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High water floods fields, closes roads and forces rescues
new deh flood main pic web
A sign warns of flood water across West Barton County Road about nine miles west of Great Bend Sunday afternoon. - photo by DALE HOGG Great Bend Tribune

 A flood warning remained in effect until late Monday afternoon for much of Barton County as runoff from the weekend’s heavy rainfall continued to cause minor flooding problems. The flooding led to rolling of a Barton County Sheriff’s Office patrol car and forced the closure of some roads as they were covered in water.

Barton County Sheriff Brian Bellendir said the officer was westbound on K-96 when he hit a few inches of water across the roadway. He hydroplaned and wound up upside down in about four feet of standing water.

“He almost drowned,” Bellendir said, adding that he is OK. “It was a bad deal.”

He was rescued by a passing motorists. See related story.

According to the Pawnee County Sheriff’s Office, there was another incident of a truck being swept off a road Friday night. The vehicle got stuck in a field and the passengers were able to walk out and are OK.

The thunderstorms that rolled through the area dumped 7.78 inches of rain at the Great Bend Municipal Airport from Friday through Sunday. Roads were covered, creeks were out of their banks and the Great Bend flood control ditch was running close to full.

In addition to K-96, water crossed U.S. 56, U.S. 281 and West Barton County Road. The flooding receded from the highways within a few hours, but West Barton County Road remained flooded about nine miles west of Great Bend until Sunday.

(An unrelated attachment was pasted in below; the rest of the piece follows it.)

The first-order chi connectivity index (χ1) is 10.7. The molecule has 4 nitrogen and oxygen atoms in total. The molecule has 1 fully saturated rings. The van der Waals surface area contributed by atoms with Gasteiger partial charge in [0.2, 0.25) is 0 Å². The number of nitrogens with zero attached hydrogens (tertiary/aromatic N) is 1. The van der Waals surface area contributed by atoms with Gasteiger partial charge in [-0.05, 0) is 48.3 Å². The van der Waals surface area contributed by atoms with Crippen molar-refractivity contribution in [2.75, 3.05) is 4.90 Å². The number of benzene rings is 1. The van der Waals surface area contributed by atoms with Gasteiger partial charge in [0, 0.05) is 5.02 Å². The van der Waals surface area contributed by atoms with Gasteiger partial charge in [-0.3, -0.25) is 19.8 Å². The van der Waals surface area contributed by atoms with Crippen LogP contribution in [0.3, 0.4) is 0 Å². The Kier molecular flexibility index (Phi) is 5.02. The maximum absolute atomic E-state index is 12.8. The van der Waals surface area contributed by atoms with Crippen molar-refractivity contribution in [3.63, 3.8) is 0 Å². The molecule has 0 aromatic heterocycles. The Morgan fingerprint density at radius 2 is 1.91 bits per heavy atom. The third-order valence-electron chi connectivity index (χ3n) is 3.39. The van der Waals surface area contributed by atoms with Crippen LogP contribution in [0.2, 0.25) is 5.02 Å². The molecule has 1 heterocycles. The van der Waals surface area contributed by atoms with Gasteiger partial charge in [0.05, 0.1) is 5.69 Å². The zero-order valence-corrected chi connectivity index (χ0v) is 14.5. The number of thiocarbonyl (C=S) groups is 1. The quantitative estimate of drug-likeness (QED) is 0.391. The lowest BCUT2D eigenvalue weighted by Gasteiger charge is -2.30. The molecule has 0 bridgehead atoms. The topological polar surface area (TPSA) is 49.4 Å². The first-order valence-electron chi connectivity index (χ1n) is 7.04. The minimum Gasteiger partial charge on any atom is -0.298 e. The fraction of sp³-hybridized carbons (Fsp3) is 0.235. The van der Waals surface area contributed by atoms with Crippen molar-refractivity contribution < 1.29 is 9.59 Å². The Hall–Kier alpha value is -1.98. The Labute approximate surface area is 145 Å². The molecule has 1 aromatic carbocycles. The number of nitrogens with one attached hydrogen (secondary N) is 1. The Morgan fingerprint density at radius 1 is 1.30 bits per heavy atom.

There was no flood damage reported, other than that done to cropland, Bellendir said. As the Arkansas River ran high, there was also a report of a sandpit that had left its banks.

A brief cone tornado was reported Saturday night four miles southeast of Olmitz in Barton County. The tornado lifted quickly.

The largest hail, 1 1/2 inches, was reported at Claflin. One-inch hail was reported at Hoisington, three miles west of Claflin, Little River and two miles south of LaCrosse in Rush County. Lyons to Geneseo in Rice County reported 60 mph winds.

Buckner Creek near Burdett is expected to crest near 20 feet through early afternoon before falling.

The Pawnee River near Rozel and Sanford will crest a little below flood stage Sunday night into early Monday morning.

The system also covered the region with clouds and kept temperatures in the 70s and 80s, well below the average sizzling summer highs in the 90s and 100s.

In addition, similar rainfall amounts were reported in Pawnee County. That water also flowed in Barton County, adding to the flooding woes.

As excessive runoff from the recent heavy rainfall continued into Monday, the National Weather Service cautioned that it could still cause flooding of small creeks and streams, as well as farm and country roads. Some locations that were in the path of potential flooding included: Great Bend; Hoisington; Ellinwood; Claflin; Pawnee Rock; Albert; Olmitz; Galatia; Susank; Odin; Great Bend Airport; and Cheyenne Bottoms.

The service reminded residents not to attempt to travel across flooded roads.  

According to the NWS, there is a 20 percent chance of showers and thunderstorms after 2 p.m. Tuesday. It will be mostly sunny, with a high near 96 along with a south southwest wind 7 to 15 mph, with gusts as high as 22 mph. Into the evening, there is a 20 percent chance of showers and thunderstorms before 2 a.m. Partly cloudy, with a low around 72. 

There is a slight chance for rain through the week with high temperatures in the mid to upper 90s.